Results from the pilot study in the CemZero project have confirmed that the technical prerequisites exist for electrified cement production.
The objective for CemZero is cement production using electricity from a fossil-free Swedish energy system. The first part of CemZero is now concluding and a final report has been submitted to the Swedish Energy Agency, which has co-financed the study.
The pilot study has examined different technologies for heating in the cement process, with fossil-free electricity used as the energy source instead of conventional fuels.
"Achieving radical emissions reductions requires advances in technology,” said Cementa CEO Magnus Ohlsson. “CemZero opens up an interesting path which we are looking forward to taking further.”
"It is very positive that we can proceed with the work of electrifying the cement industry, it is one of the most important examples of new collaborations for technology development which can make a substantial contribution to the efforts to create a fossil-free future,” said Magnus Hall, president and CEO at Vattenfall.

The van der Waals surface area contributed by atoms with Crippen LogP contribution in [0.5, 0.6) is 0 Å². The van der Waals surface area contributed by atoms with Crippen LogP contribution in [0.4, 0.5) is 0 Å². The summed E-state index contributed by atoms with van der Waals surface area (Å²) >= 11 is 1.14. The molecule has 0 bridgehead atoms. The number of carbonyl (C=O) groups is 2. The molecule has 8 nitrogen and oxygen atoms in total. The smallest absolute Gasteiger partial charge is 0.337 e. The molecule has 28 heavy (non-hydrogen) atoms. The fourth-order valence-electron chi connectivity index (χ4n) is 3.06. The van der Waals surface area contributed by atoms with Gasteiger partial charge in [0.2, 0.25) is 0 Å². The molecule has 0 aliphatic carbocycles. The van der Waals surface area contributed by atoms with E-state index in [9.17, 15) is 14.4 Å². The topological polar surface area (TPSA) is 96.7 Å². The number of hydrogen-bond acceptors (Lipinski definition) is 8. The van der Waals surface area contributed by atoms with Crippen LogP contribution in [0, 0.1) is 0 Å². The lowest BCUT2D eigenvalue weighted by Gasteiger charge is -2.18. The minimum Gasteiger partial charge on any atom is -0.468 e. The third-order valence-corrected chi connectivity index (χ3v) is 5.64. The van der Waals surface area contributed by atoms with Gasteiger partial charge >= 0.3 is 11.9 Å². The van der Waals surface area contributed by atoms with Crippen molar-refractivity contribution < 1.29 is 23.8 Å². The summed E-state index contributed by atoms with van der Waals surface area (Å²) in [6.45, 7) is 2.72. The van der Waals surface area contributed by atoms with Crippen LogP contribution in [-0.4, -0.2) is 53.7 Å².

The principal conclusions of the study are:
Electrification of the heating in the cement process appears to be technically possible. Among other things it has been shown to produce a certain amount of cement clinker based entirely on plasma technology. This possibility needs to be verified through large scale testing.
An electrified solution for cement is competitive compared with other alternatives in order to achieve radical reductions in emissions. The study demonstrates an approximate doubling of the production cost for the cement, but ultimately only entails a cost increase of a couple of per cent for the finished building or infrastructure.
Simulations have indicated that any future electrification of Cementa's factory on Gotland would work well together with planned expansion of wind energy on Gotland, partly through an improved energy balance, but also through reduction of the maximum surplus capacity to which wind energy would otherwise give rise.